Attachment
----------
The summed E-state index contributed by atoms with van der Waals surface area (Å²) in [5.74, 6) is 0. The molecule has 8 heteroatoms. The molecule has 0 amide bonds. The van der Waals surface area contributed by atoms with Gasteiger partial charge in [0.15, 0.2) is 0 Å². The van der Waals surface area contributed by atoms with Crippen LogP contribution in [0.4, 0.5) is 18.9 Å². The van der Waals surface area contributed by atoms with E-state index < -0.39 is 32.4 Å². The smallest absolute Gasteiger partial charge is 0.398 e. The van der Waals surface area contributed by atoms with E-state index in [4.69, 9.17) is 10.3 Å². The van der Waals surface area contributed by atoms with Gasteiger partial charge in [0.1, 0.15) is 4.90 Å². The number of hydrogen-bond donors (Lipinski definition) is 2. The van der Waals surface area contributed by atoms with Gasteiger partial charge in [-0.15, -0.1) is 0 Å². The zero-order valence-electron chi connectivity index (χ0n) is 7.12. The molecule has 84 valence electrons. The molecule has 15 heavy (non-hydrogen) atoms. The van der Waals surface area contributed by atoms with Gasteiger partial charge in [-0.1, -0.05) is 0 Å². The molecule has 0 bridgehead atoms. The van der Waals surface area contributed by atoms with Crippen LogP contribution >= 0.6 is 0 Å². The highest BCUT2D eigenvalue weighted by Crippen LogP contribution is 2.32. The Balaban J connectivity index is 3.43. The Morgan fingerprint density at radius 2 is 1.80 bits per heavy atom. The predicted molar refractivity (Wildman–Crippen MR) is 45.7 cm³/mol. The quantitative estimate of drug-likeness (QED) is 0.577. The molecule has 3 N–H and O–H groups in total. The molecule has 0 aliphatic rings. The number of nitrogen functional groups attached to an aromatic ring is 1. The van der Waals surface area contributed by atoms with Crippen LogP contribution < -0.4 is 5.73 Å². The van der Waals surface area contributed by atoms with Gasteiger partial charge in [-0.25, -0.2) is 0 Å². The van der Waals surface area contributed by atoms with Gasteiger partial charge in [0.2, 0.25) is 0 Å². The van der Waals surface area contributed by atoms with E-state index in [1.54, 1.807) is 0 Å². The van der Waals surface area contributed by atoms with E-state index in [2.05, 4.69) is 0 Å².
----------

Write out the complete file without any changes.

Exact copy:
The summed E-state index contributed by atoms with van der Waals surface area (Å²) in [5.74, 6) is 0. The molecule has 8 heteroatoms. The molecule has 0 amide bonds. The van der Waals surface area contributed by atoms with Gasteiger partial charge in [0.15, 0.2) is 0 Å². The van der Waals surface area contributed by atoms with Crippen LogP contribution in [0.4, 0.5) is 18.9 Å². The van der Waals surface area contributed by atoms with E-state index < -0.39 is 32.4 Å². The smallest absolute Gasteiger partial charge is 0.398 e. The van der Waals surface area contributed by atoms with E-state index in [4.69, 9.17) is 10.3 Å². The van der Waals surface area contributed by atoms with Gasteiger partial charge in [0.1, 0.15) is 4.90 Å². The number of hydrogen-bond donors (Lipinski definition) is 2. The van der Waals surface area contributed by atoms with Gasteiger partial charge in [-0.15, -0.1) is 0 Å². The zero-order valence-electron chi connectivity index (χ0n) is 7.12. The molecule has 84 valence electrons. The molecule has 15 heavy (non-hydrogen) atoms. The van der Waals surface area contributed by atoms with Gasteiger partial charge in [-0.1, -0.05) is 0 Å². The molecule has 0 bridgehead atoms. The van der Waals surface area contributed by atoms with Crippen LogP contribution >= 0.6 is 0 Å². The highest BCUT2D eigenvalue weighted by Crippen LogP contribution is 2.32. The Balaban J connectivity index is 3.43. The Morgan fingerprint density at radius 2 is 1.80 bits per heavy atom. The predicted molar refractivity (Wildman–Crippen MR) is 45.7 cm³/mol. The quantitative estimate of drug-likeness (QED) is 0.577. The molecule has 3 N–H and O–H groups in total. The molecule has 0 aliphatic rings. The number of nitrogen functional groups attached to an aromatic ring is 1. The van der Waals surface area contributed by atoms with Crippen LogP contribution < -0.4 is 5.73 Å². The van der Waals surface area contributed by atoms with Gasteiger partial charge in [-0.25, -0.2) is 0 Å². The van der Waals surface area contributed by atoms with Gasteiger partial charge in [0.2, 0.25) is 0 Å². The van der Waals surface area contributed by atoms with E-state index in [1.54, 1.807) is 0 Å². The van der Waals surface area contributed by atoms with E-state index in [2.05, 4.69) is 0 Å².